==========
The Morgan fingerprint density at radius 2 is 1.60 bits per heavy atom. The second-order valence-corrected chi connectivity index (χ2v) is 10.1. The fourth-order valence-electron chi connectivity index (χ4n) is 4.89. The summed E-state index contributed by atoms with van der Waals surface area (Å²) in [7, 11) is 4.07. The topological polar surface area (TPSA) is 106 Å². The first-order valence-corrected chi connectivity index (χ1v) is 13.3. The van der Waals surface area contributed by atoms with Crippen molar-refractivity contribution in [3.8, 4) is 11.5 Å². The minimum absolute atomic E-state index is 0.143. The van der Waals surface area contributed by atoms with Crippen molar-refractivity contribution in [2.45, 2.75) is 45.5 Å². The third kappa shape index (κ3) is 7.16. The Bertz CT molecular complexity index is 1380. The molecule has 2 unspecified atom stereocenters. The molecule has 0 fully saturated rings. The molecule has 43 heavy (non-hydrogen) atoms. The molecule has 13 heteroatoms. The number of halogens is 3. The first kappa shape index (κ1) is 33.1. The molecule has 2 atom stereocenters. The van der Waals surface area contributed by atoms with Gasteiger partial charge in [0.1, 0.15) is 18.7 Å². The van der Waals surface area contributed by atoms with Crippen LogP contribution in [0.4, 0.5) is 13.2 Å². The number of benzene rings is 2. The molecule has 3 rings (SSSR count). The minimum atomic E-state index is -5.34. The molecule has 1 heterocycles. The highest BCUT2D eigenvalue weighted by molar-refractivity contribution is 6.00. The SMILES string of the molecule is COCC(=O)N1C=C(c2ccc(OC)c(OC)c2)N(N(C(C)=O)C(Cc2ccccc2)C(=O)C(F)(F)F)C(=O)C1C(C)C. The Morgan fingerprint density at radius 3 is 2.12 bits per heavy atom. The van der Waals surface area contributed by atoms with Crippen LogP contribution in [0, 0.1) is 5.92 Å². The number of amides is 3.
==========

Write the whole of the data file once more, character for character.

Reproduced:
The Morgan fingerprint density at radius 2 is 1.60 bits per heavy atom. The second-order valence-corrected chi connectivity index (χ2v) is 10.1. The fourth-order valence-electron chi connectivity index (χ4n) is 4.89. The summed E-state index contributed by atoms with van der Waals surface area (Å²) in [7, 11) is 4.07. The topological polar surface area (TPSA) is 106 Å². The first-order valence-corrected chi connectivity index (χ1v) is 13.3. The van der Waals surface area contributed by atoms with Crippen molar-refractivity contribution in [3.8, 4) is 11.5 Å². The minimum absolute atomic E-state index is 0.143. The van der Waals surface area contributed by atoms with Crippen molar-refractivity contribution in [2.45, 2.75) is 45.5 Å². The third kappa shape index (κ3) is 7.16. The Bertz CT molecular complexity index is 1380. The molecule has 2 unspecified atom stereocenters. The molecule has 0 fully saturated rings. The molecule has 43 heavy (non-hydrogen) atoms. The molecule has 13 heteroatoms. The number of halogens is 3. The first kappa shape index (κ1) is 33.1. The molecule has 2 atom stereocenters. The van der Waals surface area contributed by atoms with Gasteiger partial charge in [0.1, 0.15) is 18.7 Å². The van der Waals surface area contributed by atoms with Crippen LogP contribution in [0.4, 0.5) is 13.2 Å². The number of benzene rings is 2. The molecule has 3 rings (SSSR count). The minimum atomic E-state index is -5.34. The molecule has 1 heterocycles. The highest BCUT2D eigenvalue weighted by molar-refractivity contribution is 6.00. The SMILES string of the molecule is COCC(=O)N1C=C(c2ccc(OC)c(OC)c2)N(N(C(C)=O)C(Cc2ccccc2)C(=O)C(F)(F)F)C(=O)C1C(C)C. The Morgan fingerprint density at radius 3 is 2.12 bits per heavy atom. The van der Waals surface area contributed by atoms with Crippen LogP contribution in [0, 0.1) is 5.92 Å². The number of amides is 3.